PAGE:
New Orleans Saints’ “bountygate” punishment falls short

Shockwaves are resonating through the league from NFL commissioner Roger Goodell’s decision to suspend Sean Payton for a full season, and remove various other coaches, front office personnel and players (to be determined) from their jobs for extended periods of time.

Saints fans (like our own Matt Yoder) are aghast. Former players now in the commentary business (like former Saint Mike Karney) say “what goes around comes around.” Fans are split between old-school leather-helmeters who say “What’s the big deal?” and new-generation fans eager to “protect the athlete, protect the game.” Our own Shane Clemons wrote a strong feature on that latter perspective yesterday.

But the bottom line is: Gregg Williams’ bounty program worked. The 2009 Saints mauled Kurt Warner, Brett Favre and Peyton Manning to clear the path for Drew Brees and the offense to win a series of shootouts and take home the game’s ultimate prize.

Vince Lombardi, the godfather of the modern game and the man whose name is emblazoned on the championship trophy, famously said “Winning isn’t everything, it’s the only thing.” By that philosophy, the only punishment Roger Goodell could possibly have unleashed that would have robbed the Saints of the rewards of their bounty program would be to take that championship away.

That was apparently a step too far for Goodell, who didn’t want to repeat the ugly mistake of the controversial 1925 season.

In the league’s earliest days, the league’s founding president Joseph Carr (who led the NFL from 1921 until his death in 1939) relied on a basic policy to determine the league champs – let the team with the best record take the trophy. But back then, teams didn’t play fixed schedules, and sorting out final records might come down to the same kitchen table politics that you and I might use as “commissioners” of our fantasy football league.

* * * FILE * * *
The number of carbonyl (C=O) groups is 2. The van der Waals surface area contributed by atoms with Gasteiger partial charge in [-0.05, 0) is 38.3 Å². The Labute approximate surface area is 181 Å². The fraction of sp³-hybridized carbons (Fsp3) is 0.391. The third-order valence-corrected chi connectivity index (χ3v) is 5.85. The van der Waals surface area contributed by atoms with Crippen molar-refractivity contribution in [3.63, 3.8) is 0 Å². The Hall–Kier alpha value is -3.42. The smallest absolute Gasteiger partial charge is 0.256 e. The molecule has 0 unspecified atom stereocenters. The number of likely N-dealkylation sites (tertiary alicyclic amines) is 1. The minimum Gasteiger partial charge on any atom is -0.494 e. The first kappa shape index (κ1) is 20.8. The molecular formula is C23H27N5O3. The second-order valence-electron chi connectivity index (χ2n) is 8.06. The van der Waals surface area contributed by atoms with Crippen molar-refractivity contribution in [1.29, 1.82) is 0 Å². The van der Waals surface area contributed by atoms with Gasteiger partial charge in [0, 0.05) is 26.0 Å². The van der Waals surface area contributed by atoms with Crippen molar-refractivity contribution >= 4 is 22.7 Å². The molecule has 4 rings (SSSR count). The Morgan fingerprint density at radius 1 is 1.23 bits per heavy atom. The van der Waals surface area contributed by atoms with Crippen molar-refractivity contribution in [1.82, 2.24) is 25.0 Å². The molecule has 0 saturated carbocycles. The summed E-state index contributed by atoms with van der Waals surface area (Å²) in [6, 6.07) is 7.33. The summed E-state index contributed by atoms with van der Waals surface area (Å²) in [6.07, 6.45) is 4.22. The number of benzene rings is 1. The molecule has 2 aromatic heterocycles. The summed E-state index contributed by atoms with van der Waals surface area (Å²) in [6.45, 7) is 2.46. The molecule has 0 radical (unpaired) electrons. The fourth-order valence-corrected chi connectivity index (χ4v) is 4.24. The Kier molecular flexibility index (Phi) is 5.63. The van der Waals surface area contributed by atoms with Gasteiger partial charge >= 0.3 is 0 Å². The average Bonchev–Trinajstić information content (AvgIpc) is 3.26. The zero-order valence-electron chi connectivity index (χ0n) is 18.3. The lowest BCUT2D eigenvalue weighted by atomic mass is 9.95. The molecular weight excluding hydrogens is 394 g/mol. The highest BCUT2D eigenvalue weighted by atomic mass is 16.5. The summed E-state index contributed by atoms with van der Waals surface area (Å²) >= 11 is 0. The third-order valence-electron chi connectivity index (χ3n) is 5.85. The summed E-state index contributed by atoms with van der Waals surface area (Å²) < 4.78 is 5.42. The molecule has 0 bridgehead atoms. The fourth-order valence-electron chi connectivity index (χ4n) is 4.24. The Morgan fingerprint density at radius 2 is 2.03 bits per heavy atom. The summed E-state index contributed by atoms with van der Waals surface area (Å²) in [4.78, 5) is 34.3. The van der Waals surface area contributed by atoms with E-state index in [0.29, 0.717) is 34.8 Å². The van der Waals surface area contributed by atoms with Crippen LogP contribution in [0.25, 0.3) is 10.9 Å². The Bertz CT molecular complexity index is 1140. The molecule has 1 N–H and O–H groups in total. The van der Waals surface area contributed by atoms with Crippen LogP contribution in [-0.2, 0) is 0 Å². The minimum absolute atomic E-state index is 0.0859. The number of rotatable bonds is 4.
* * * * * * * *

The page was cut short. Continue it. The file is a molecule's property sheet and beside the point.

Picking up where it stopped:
In 1925, a band of rough-knuckled coal miners from central Pennsylvania banded together as the Pottsville Maroons and summarily laid waste to Red Grange’s Chicago Bears, Knute Rockne’s golden domers at Notre Dame (in a controversial exhibition), and everyone else in between. They were in line for the league championship, until Carr decided to strip them of the title based on a technicality surrounding that exhibition game.

Pottsville has protested this decision ever since, all the more vehemently when the Bidwill family took over the Chicago Cardinals in 1933 and started to claim that 1925 title as their own. (If you have ever wondered why the Cardinals seem to be cursed, look no further.)

While the league has never overturned the Cardinals’ claim, Carr realized the ridiculous mess that this policy caused, and instituted a playoff game that year to determine its champions on the field of play, not in a smoke-filled room. That championship-game concept immediately separated the pro game from college, which had traditionally featured higher-quality play and greater national renown. By the time that championship game became the Super Bowl, pro football had begun overtaking all other sports as America’s Game.

The simple fact is, no NFL commissioner has ever overturned a championship that has been decided — by whatever means — on the field of play. Not for Bill Belichick and his blatant video-cheat scheme. Not for Sean Payton and his pay-to-waylay bounty program. Nothing short of an all-out gambling scandal would prompt Goodell or anyone else in his seat to take the nuclear option.

So while we can talk about Goodell’s “no tolerance” message to the league, we’re avoiding the most obvious truth of the situation. The Saints did whatever it took to win the Lombardi Trophy. And no one can – or is willing to – take that away from them.

Saints fans may be crying now, but the difference between them and the championship-starved Cardinals and Vikings, who fell victim to Williams’ bounty-hunters in 2009, is that the Saints have shiny new championship rings to dry those tears.